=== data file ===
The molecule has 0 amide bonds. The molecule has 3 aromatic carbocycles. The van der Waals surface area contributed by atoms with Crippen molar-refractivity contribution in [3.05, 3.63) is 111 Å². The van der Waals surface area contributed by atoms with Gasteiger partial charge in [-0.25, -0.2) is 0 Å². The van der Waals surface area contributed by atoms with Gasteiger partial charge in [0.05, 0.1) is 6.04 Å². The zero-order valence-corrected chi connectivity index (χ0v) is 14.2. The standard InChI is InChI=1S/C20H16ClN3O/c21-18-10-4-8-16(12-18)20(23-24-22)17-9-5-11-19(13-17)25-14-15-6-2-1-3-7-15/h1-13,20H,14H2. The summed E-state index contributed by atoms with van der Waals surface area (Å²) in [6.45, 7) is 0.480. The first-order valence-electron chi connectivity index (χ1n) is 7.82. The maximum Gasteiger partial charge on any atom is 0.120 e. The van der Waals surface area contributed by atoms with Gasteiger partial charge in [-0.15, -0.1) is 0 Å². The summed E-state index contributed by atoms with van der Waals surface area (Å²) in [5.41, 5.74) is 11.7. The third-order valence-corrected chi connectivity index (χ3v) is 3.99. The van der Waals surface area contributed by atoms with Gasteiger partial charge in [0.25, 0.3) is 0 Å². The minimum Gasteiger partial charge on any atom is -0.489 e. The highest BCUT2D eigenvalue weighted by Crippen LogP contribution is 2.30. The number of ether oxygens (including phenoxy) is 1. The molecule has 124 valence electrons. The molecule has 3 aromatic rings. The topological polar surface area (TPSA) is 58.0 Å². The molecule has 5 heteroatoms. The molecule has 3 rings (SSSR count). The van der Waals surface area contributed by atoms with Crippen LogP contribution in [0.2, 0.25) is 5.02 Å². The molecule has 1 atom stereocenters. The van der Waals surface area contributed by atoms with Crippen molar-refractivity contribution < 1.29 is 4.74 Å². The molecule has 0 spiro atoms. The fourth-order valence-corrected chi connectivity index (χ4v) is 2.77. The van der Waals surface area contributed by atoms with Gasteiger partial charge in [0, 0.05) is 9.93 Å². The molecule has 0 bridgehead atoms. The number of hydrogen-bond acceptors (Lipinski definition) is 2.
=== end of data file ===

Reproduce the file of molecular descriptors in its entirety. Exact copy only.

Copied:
The molecule has 0 amide bonds. The molecule has 3 aromatic carbocycles. The van der Waals surface area contributed by atoms with Crippen molar-refractivity contribution in [3.05, 3.63) is 111 Å². The van der Waals surface area contributed by atoms with Gasteiger partial charge in [-0.25, -0.2) is 0 Å². The van der Waals surface area contributed by atoms with Gasteiger partial charge in [0.05, 0.1) is 6.04 Å². The zero-order valence-corrected chi connectivity index (χ0v) is 14.2. The standard InChI is InChI=1S/C20H16ClN3O/c21-18-10-4-8-16(12-18)20(23-24-22)17-9-5-11-19(13-17)25-14-15-6-2-1-3-7-15/h1-13,20H,14H2. The summed E-state index contributed by atoms with van der Waals surface area (Å²) in [6.45, 7) is 0.480. The first-order valence-electron chi connectivity index (χ1n) is 7.82. The maximum Gasteiger partial charge on any atom is 0.120 e. The van der Waals surface area contributed by atoms with Gasteiger partial charge in [-0.15, -0.1) is 0 Å². The summed E-state index contributed by atoms with van der Waals surface area (Å²) in [5.41, 5.74) is 11.7. The third-order valence-corrected chi connectivity index (χ3v) is 3.99. The van der Waals surface area contributed by atoms with Gasteiger partial charge in [0.25, 0.3) is 0 Å². The minimum Gasteiger partial charge on any atom is -0.489 e. The highest BCUT2D eigenvalue weighted by Crippen LogP contribution is 2.30. The number of ether oxygens (including phenoxy) is 1. The molecule has 124 valence electrons. The molecule has 3 aromatic rings. The topological polar surface area (TPSA) is 58.0 Å². The molecule has 5 heteroatoms. The molecule has 3 rings (SSSR count). The van der Waals surface area contributed by atoms with Crippen LogP contribution in [0.2, 0.25) is 5.02 Å². The molecule has 1 atom stereocenters. The van der Waals surface area contributed by atoms with Crippen molar-refractivity contribution < 1.29 is 4.74 Å². The molecule has 0 spiro atoms. The fourth-order valence-corrected chi connectivity index (χ4v) is 2.77. The van der Waals surface area contributed by atoms with Gasteiger partial charge in [0, 0.05) is 9.93 Å². The molecule has 0 bridgehead atoms. The number of hydrogen-bond acceptors (Lipinski definition) is 2.